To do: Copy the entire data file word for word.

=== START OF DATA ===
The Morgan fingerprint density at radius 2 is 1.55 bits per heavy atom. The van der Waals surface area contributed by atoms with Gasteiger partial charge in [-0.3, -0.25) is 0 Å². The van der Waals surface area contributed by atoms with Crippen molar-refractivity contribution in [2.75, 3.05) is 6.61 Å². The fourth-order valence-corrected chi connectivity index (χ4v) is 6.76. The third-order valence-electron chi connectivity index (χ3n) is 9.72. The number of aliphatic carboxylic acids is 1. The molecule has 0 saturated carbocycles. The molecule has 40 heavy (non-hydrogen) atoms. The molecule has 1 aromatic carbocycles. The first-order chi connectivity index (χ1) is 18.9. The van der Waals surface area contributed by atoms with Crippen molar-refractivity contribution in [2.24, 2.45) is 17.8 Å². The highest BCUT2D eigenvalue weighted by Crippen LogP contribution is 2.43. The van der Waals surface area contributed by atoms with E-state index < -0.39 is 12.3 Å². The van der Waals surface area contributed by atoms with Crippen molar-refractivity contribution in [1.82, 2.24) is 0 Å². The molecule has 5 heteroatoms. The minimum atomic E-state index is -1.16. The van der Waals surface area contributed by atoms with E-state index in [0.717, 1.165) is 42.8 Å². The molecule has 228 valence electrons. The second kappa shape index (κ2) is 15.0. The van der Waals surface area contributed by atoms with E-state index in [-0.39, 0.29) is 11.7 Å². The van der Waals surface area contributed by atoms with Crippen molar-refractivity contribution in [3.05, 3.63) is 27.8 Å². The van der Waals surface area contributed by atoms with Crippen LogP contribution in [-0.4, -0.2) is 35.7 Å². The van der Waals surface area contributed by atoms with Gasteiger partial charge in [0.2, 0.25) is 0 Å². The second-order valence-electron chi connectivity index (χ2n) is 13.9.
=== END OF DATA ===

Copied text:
The Morgan fingerprint density at radius 2 is 1.55 bits per heavy atom. The van der Waals surface area contributed by atoms with Gasteiger partial charge in [-0.3, -0.25) is 0 Å². The van der Waals surface area contributed by atoms with Crippen molar-refractivity contribution in [2.75, 3.05) is 6.61 Å². The fourth-order valence-corrected chi connectivity index (χ4v) is 6.76. The third-order valence-electron chi connectivity index (χ3n) is 9.72. The number of aliphatic carboxylic acids is 1. The molecule has 0 saturated carbocycles. The molecule has 40 heavy (non-hydrogen) atoms. The molecule has 1 aromatic carbocycles. The first-order chi connectivity index (χ1) is 18.9. The van der Waals surface area contributed by atoms with Crippen molar-refractivity contribution in [2.24, 2.45) is 17.8 Å². The highest BCUT2D eigenvalue weighted by Crippen LogP contribution is 2.43. The van der Waals surface area contributed by atoms with E-state index < -0.39 is 12.3 Å². The van der Waals surface area contributed by atoms with Crippen molar-refractivity contribution in [1.82, 2.24) is 0 Å². The molecule has 5 heteroatoms. The minimum atomic E-state index is -1.16. The van der Waals surface area contributed by atoms with E-state index in [0.717, 1.165) is 42.8 Å². The molecule has 228 valence electrons. The second kappa shape index (κ2) is 15.0. The van der Waals surface area contributed by atoms with E-state index in [-0.39, 0.29) is 11.7 Å². The van der Waals surface area contributed by atoms with Crippen molar-refractivity contribution in [3.05, 3.63) is 27.8 Å². The van der Waals surface area contributed by atoms with Crippen LogP contribution in [-0.4, -0.2) is 35.7 Å². The van der Waals surface area contributed by atoms with Gasteiger partial charge in [0.2, 0.25) is 0 Å². The second-order valence-electron chi connectivity index (χ2n) is 13.9.